-Kasey Kurpakus, Contributing Writer
I have always considered myself to be a strong person. I was never the type of girl who needed approval from those around me. Yes, I cared what other people thought, but it wasn’t something that I was overly concerned about. And yet, the other evening, when someone close to me made a comment about my ‘inner feminist’ coming out, I was extremely bothered. It wasn’t the person, a male of course, who made me upset; it was me. I didn’t want to be labeled as a feminist, yet feminism is everything that I stand for. I don’t care for girls who are not strong, who cannot stand for themselves, and who don’t mind when they are put into typical “housewife” boxes, something that is very common here in the South in comparison to my northern home. Yet when this friend called me a feminist, it made me rethink my ideals and what I value in myself and other women.
As an avid Internet user and lover of the blog site Tumblr, I have read a good bit about this new wave of feminism that seems to be cropping up in the young generation, and more often than not, they have it wrong. This new wave of feminism is calling for independent and strong young girls and is being answered by these new ‘man haters’. There are posts and websites and entire blogs dedicated to ‘women against feminism’ and the oppression of men. There are women and girls who are bashing and verbally abusing those women who want to be housewives, who want to be stay-at-home moms. Now don’t get me wrong, I stated before that I don’t care for the housewife stereotype, but that doesn’t mean I’m going to disrespect anyone who does. I don’t want to be a stay at home mother; it’s not who I am, but if that’s who my best friend wants to be, does that make me better than her? Shouldn’t I respect the choices she has made for her life, because isn’t that, in fact, what feminism is all about?
Feminism is about just that; feminism is about respect. The whole feminist movement was started on the premises of equality, and there is no way that equality for all can be accomplished without respect. We have to respect the strong women who want to fend for themselves, but we also have to respect the women who want to be caretakers, who choose traditional housewife roles. This, however, does not mean that women should fear, loathe, hate, or disrespect men. Emma Watson, a popular film actress, just recently gave a presentation to advertise the beginning of the UN’s HeForShe campaign. HeForShe is a movement to get boys and men actively involved in the argument and the fight for equality between the genders. As an admirer of Emma, I was extremely pleased to see her views aligned with mine. She focuses on the importance of women’s rights, but under the premise that men are not to be judged, blamed, or hated. Yes, there are always going to people, both male and female, who do not believe in the same values and principles for equality, but this does not mean they are not also people, people who have just as many rights and deserve just as much respect as you and I.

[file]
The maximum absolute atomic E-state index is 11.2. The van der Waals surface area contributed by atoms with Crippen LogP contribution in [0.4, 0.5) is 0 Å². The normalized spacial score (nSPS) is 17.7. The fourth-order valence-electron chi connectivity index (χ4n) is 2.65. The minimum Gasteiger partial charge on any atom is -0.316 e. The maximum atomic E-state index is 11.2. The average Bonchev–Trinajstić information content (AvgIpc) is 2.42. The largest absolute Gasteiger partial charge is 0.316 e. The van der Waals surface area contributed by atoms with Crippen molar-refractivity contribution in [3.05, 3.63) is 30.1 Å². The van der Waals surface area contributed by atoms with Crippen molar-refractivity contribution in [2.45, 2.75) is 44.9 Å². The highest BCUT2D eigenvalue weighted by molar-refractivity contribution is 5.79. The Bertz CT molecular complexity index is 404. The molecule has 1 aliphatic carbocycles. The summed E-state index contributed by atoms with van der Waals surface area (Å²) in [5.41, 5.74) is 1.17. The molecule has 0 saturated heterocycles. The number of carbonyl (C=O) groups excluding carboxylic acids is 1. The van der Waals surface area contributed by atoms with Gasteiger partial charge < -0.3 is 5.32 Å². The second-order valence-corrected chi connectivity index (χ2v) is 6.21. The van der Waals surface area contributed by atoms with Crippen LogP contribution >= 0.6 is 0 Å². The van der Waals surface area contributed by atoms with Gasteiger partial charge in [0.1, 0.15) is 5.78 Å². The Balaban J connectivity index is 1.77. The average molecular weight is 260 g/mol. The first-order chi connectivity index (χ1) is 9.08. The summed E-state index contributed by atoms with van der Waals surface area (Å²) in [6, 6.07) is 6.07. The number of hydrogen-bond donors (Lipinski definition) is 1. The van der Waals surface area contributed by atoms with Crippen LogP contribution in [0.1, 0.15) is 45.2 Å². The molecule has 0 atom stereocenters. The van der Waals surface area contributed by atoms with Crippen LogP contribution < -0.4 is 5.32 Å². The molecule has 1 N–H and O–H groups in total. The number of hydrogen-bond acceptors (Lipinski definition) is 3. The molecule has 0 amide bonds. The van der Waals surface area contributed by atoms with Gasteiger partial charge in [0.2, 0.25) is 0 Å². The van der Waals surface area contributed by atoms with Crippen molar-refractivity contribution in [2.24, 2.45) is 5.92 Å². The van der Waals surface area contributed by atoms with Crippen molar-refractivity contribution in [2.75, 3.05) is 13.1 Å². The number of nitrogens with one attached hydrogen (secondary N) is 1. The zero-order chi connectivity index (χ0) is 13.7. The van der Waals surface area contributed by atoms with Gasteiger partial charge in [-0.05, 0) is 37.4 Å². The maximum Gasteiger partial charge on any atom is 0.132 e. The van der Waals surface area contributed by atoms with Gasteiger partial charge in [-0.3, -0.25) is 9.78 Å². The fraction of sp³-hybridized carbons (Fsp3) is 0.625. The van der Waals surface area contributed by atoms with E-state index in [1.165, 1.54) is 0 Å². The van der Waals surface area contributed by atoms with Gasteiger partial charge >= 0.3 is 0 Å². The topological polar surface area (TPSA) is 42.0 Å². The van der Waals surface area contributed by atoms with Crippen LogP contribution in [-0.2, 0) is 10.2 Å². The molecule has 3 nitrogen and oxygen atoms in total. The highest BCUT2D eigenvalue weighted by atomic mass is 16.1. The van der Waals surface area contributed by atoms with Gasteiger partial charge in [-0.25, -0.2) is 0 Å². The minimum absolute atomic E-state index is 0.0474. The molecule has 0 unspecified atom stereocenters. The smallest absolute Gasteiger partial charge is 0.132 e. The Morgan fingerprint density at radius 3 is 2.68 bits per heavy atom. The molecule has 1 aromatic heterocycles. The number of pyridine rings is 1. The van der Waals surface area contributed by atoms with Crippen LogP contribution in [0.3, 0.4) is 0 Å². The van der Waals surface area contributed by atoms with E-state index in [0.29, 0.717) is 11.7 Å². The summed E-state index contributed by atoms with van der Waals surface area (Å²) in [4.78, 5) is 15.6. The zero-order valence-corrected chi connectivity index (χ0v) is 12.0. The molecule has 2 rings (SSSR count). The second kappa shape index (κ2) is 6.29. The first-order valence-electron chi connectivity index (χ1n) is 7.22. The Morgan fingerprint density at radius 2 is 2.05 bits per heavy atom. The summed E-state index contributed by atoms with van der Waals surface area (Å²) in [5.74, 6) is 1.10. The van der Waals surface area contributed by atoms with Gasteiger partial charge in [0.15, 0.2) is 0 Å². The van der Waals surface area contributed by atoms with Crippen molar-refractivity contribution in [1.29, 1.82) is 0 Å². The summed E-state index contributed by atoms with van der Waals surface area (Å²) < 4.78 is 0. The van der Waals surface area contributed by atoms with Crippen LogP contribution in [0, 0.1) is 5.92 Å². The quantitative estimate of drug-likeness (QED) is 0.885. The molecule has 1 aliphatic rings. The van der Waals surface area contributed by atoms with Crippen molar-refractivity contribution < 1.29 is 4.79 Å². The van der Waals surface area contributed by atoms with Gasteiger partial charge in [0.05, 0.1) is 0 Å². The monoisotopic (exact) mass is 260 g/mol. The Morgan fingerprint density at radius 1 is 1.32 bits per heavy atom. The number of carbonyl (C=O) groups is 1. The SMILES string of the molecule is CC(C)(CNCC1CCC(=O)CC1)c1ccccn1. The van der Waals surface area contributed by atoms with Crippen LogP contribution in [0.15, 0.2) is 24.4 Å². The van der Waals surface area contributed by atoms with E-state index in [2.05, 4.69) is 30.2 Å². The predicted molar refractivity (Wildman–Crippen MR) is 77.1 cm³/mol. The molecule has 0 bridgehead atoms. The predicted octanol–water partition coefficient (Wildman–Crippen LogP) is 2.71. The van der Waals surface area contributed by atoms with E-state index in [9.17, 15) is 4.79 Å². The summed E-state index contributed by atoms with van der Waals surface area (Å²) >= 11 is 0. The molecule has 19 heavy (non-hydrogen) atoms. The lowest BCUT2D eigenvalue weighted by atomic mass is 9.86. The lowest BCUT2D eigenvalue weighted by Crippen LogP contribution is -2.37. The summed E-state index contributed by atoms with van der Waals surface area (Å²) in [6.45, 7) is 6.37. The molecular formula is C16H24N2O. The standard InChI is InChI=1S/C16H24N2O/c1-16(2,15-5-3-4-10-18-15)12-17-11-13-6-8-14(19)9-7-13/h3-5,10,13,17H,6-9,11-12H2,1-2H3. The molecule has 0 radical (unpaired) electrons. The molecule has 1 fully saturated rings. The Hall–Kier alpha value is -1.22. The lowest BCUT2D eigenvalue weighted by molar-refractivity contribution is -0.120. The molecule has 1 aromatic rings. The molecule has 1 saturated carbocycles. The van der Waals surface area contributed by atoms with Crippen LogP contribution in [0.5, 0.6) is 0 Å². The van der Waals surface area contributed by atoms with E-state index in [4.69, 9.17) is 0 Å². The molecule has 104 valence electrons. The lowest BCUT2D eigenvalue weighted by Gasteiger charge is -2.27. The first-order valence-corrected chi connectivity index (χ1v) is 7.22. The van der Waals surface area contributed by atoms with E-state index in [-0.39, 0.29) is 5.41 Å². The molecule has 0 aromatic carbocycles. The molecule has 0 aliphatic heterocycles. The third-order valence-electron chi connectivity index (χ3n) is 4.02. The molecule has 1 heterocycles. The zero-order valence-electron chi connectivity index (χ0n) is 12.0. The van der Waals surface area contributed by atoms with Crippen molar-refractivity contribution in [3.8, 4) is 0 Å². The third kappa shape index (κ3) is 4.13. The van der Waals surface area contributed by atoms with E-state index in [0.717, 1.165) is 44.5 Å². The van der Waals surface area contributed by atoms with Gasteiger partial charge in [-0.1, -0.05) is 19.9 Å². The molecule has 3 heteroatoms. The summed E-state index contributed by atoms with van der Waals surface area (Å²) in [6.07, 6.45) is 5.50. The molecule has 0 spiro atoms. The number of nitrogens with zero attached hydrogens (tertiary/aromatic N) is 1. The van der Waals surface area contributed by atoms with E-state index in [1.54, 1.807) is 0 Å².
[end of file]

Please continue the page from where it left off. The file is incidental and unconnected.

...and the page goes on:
HeForShe is something women should be proud of. The internet has gone wild with pictures of male actors, sport figures, and celebrities showing their support for HeForShe. I am appalled to see some of the responses that these posts are receiving; having a man supporting feminism does not harm our cause. This is something we should be fighting for. Women should be glad that men are supporting this cause; this is the recognition we should want. Feminism is about equality and we should not be discriminating about anyone who decides to join the cause.
When I think about my views on feminism, I am often drawn to one of my favorite Disney movies, Hercules. Meg, the princess character of this film, states in one scene “I am a damsel. I’m in distress. I can handle this.” This statement defines who I am, and there is nothing wrong with that. There is also nothing wrong with a girl who wants to be Cinderella and wait for her prince to rescue her. I believe that no matter what we want for our lives, or what kind of person we have chosen to be, all women should recognize that it is our choice and that nothing anyone says or does should make us feel bad for the choices we make. Feminism is supposed to be for all; equality is supposed to be for all.